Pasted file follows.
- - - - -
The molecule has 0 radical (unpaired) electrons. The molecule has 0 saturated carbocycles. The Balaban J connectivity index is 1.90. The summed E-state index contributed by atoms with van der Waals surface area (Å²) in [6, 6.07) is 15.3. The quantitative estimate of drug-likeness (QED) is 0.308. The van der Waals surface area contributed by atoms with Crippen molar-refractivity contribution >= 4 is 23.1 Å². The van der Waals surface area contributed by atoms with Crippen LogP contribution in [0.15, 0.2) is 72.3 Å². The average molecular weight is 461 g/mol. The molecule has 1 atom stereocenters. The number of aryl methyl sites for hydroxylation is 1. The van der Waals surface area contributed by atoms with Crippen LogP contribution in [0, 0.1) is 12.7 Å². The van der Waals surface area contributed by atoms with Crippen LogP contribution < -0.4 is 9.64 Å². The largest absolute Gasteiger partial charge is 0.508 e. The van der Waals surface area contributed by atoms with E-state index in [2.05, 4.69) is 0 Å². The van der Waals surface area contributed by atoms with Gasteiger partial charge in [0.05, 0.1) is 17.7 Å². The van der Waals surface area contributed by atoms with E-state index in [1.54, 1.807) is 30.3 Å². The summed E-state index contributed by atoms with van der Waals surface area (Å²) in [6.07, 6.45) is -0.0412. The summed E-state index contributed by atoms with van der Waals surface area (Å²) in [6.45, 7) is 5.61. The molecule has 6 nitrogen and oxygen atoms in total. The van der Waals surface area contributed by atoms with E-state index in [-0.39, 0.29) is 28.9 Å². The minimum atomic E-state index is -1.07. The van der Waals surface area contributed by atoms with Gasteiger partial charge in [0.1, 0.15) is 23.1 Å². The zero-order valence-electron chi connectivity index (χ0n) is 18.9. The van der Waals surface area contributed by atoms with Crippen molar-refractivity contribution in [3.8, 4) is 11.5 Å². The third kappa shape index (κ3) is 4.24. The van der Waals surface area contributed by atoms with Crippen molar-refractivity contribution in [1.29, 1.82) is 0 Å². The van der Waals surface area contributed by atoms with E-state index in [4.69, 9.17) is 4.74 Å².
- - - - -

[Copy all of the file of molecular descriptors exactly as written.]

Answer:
The molecule has 0 radical (unpaired) electrons. The molecule has 0 saturated carbocycles. The Balaban J connectivity index is 1.90. The summed E-state index contributed by atoms with van der Waals surface area (Å²) in [6, 6.07) is 15.3. The quantitative estimate of drug-likeness (QED) is 0.308. The van der Waals surface area contributed by atoms with Crippen molar-refractivity contribution >= 4 is 23.1 Å². The van der Waals surface area contributed by atoms with Crippen LogP contribution in [0.15, 0.2) is 72.3 Å². The average molecular weight is 461 g/mol. The molecule has 1 atom stereocenters. The number of aryl methyl sites for hydroxylation is 1. The van der Waals surface area contributed by atoms with Crippen LogP contribution in [0, 0.1) is 12.7 Å². The van der Waals surface area contributed by atoms with Crippen LogP contribution < -0.4 is 9.64 Å². The largest absolute Gasteiger partial charge is 0.508 e. The van der Waals surface area contributed by atoms with E-state index in [2.05, 4.69) is 0 Å². The van der Waals surface area contributed by atoms with Gasteiger partial charge in [0.05, 0.1) is 17.7 Å². The van der Waals surface area contributed by atoms with E-state index in [1.54, 1.807) is 30.3 Å². The summed E-state index contributed by atoms with van der Waals surface area (Å²) in [6.07, 6.45) is -0.0412. The summed E-state index contributed by atoms with van der Waals surface area (Å²) in [6.45, 7) is 5.61. The molecule has 6 nitrogen and oxygen atoms in total. The van der Waals surface area contributed by atoms with E-state index in [-0.39, 0.29) is 28.9 Å². The minimum atomic E-state index is -1.07. The van der Waals surface area contributed by atoms with Gasteiger partial charge in [0.1, 0.15) is 23.1 Å². The zero-order valence-electron chi connectivity index (χ0n) is 18.9. The van der Waals surface area contributed by atoms with Crippen molar-refractivity contribution in [3.8, 4) is 11.5 Å². The third kappa shape index (κ3) is 4.24. The van der Waals surface area contributed by atoms with Crippen molar-refractivity contribution in [1.29, 1.82) is 0 Å². The van der Waals surface area contributed by atoms with E-state index in [4.69, 9.17) is 4.74 Å².